That’s how long the orthodontist said he expected EM to have to wear The Dread Retainer.
Give or take a few weeks, of course.
But still—nine months.
I could make a whole other baby in nine months, the prospect of which—even given the long term consequences incumbent on said baby—is not nearly as distasteful to me as the thought of making The Dread Retainer feel welcome and comfortable in my home for nine full months.
I’ve spent some time online searching for a picture of The Dread Retainer. But I couldn’t find anything that looks even remotely like it. Sufficed to say, it’s all twisted, looping wires, and bulging, mesh cages; more crude instrument of Medieval torture than sophisticated device of modern dentistry. And it’s been permanently glued to EM’s back molars for the next—did I mention?—nine months.
Of course, on some remote level, I’m aware that it’s wrong of me to make The Dread Retainer sound like my cross to bear, rather than EM’s. After all, it was her gums that were scraped all to hell Friday afternoon while it was being fit into place. And she’s the one who hasn’t been able to eat much more than yogurt and runny oatmeal all weekend because her teeth are too tender to bite down on anything more substantial. But, gentle reader, please consider that I’m the one who has to listen to her suck and gurgle excess saliva until her mouth grows accustomed to the alien metal. I’m the one who has to endure the lisped and slurred speech as her tongue learns to speak around all that hardware. And I’m the one who has to hand pluck stringy bits of fruit and goo out from underneath the wires until she relearns how to chew and swallow.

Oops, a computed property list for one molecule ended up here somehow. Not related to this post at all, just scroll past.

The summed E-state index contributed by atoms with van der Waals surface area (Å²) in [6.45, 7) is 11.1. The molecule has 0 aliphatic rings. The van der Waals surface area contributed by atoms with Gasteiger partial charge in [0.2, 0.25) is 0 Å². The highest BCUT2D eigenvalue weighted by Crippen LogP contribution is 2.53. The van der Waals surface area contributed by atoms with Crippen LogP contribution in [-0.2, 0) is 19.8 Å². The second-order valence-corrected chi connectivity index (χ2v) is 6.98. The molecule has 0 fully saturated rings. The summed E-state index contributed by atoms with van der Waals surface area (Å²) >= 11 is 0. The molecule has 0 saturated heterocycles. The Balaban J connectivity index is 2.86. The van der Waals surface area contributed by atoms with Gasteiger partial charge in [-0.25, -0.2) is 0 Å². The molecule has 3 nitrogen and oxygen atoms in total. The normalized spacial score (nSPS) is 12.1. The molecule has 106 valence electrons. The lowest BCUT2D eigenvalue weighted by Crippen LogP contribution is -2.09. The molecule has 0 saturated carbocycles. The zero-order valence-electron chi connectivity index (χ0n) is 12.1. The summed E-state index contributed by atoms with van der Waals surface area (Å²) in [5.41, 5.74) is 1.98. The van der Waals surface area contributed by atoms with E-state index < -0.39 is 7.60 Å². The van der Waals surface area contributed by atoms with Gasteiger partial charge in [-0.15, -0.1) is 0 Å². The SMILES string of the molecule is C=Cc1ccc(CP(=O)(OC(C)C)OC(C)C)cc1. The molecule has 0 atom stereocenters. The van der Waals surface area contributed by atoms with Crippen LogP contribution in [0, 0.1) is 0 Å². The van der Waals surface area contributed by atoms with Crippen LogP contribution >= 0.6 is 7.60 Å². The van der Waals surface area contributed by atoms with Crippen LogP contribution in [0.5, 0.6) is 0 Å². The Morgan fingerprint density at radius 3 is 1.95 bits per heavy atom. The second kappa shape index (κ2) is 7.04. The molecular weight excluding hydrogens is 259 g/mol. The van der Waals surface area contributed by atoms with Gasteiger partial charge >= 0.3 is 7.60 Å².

The orthodontist tells me the excess saliva shouldn’t last more than 3 or 4 days. Same goes for the tender, aching gums and teeth. The more she talks, of course, the faster her tongue will learn to work around the metal. The swallowing, however, is likely to take some time, apparently. It is, after all, half the reason she has to have The Dread Retainer in the first place—to teach her tongue where it needs to be (roof of her mouth) when she swallows.
In case you missed the bit where I explained the story behind The Dread Retainer, here’s a quick synopsis: EM sucked her thumb a bit longer than she should have, ergo EM’s tongue has learned the bad habit of lazing sluggishly on her lower palette like a baby’s, rather than pressing firmly against her upper palette where it’s supposed to be. This, in turn, has led to a series of apparently untenable alignment issues that The Dread Retainer is meant to correct. Never mind that her teeth were neither crooked nor disfigured in anyway prior to treatment. Never mind that everything appeared to be in perfect working order—minus the trivial fact that she has been unable to use her front teeth to bite into a sandwich or apple or any other such food for that matter ever since her permanent teeth grew in. Is this an important ability? I seem to have lost my perspective somewhere between the drool and the lisp.
At least she didn’t embarrass me in front of the orthodontist again. Other than a bit of gratuitous whimpering before he’d even touched her, she behaved more or less decently. And I only had to threaten her Nintendo once to elicit such compliance! I consider this progress, no?